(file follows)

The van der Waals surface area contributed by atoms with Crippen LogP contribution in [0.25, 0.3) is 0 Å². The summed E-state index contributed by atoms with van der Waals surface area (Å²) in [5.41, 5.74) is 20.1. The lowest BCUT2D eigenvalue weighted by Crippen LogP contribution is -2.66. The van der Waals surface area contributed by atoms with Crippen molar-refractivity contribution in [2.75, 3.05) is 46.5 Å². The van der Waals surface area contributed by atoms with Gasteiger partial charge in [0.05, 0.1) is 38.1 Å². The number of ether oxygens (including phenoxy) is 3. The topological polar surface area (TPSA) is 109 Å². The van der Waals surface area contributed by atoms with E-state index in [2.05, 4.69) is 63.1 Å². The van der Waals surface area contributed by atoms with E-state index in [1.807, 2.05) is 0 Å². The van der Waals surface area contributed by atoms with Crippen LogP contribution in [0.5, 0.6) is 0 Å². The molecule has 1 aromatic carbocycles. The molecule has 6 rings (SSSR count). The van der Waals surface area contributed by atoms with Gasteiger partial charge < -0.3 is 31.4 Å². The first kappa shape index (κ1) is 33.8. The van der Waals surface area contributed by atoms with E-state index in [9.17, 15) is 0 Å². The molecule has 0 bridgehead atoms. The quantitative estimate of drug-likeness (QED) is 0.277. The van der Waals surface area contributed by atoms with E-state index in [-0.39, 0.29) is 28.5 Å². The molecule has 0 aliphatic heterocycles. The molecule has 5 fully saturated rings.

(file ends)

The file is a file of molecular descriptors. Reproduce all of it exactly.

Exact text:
The van der Waals surface area contributed by atoms with Crippen LogP contribution in [0.25, 0.3) is 0 Å². The summed E-state index contributed by atoms with van der Waals surface area (Å²) in [5.41, 5.74) is 20.1. The lowest BCUT2D eigenvalue weighted by Crippen LogP contribution is -2.66. The van der Waals surface area contributed by atoms with Crippen molar-refractivity contribution in [2.75, 3.05) is 46.5 Å². The van der Waals surface area contributed by atoms with Gasteiger partial charge in [0.05, 0.1) is 38.1 Å². The number of ether oxygens (including phenoxy) is 3. The topological polar surface area (TPSA) is 109 Å². The van der Waals surface area contributed by atoms with E-state index in [2.05, 4.69) is 63.1 Å². The van der Waals surface area contributed by atoms with E-state index in [1.807, 2.05) is 0 Å². The van der Waals surface area contributed by atoms with Crippen LogP contribution in [0.5, 0.6) is 0 Å². The molecule has 1 aromatic carbocycles. The molecule has 6 rings (SSSR count). The van der Waals surface area contributed by atoms with Gasteiger partial charge < -0.3 is 31.4 Å². The first kappa shape index (κ1) is 33.8. The van der Waals surface area contributed by atoms with E-state index in [9.17, 15) is 0 Å². The molecule has 0 bridgehead atoms. The quantitative estimate of drug-likeness (QED) is 0.277. The van der Waals surface area contributed by atoms with E-state index in [-0.39, 0.29) is 28.5 Å². The molecule has 0 aliphatic heterocycles. The molecule has 5 fully saturated rings.